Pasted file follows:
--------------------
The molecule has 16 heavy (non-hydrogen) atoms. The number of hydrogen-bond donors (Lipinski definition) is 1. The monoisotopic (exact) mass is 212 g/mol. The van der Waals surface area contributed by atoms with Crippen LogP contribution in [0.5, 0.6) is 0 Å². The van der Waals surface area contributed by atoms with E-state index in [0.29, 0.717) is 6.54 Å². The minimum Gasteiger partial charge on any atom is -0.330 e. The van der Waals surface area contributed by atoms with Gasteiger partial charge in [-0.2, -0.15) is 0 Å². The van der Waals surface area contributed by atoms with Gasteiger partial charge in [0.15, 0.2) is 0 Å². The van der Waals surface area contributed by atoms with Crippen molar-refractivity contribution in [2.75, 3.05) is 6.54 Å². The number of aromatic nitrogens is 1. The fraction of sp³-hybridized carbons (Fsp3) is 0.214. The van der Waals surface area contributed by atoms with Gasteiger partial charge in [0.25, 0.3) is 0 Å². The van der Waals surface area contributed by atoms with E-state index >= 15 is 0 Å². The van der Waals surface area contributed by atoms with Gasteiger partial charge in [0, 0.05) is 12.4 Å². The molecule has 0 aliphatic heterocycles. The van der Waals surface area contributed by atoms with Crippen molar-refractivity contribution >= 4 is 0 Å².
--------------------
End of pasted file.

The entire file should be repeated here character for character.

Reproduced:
The molecule has 16 heavy (non-hydrogen) atoms. The number of hydrogen-bond donors (Lipinski definition) is 1. The monoisotopic (exact) mass is 212 g/mol. The van der Waals surface area contributed by atoms with Crippen LogP contribution in [0.5, 0.6) is 0 Å². The van der Waals surface area contributed by atoms with E-state index in [0.29, 0.717) is 6.54 Å². The minimum Gasteiger partial charge on any atom is -0.330 e. The van der Waals surface area contributed by atoms with Gasteiger partial charge in [-0.2, -0.15) is 0 Å². The van der Waals surface area contributed by atoms with Gasteiger partial charge in [0.15, 0.2) is 0 Å². The van der Waals surface area contributed by atoms with Crippen molar-refractivity contribution in [2.75, 3.05) is 6.54 Å². The number of aromatic nitrogens is 1. The fraction of sp³-hybridized carbons (Fsp3) is 0.214. The van der Waals surface area contributed by atoms with Gasteiger partial charge in [0.25, 0.3) is 0 Å². The van der Waals surface area contributed by atoms with E-state index >= 15 is 0 Å². The van der Waals surface area contributed by atoms with Gasteiger partial charge in [0, 0.05) is 12.4 Å². The molecule has 0 aliphatic heterocycles. The van der Waals surface area contributed by atoms with Crippen molar-refractivity contribution >= 4 is 0 Å².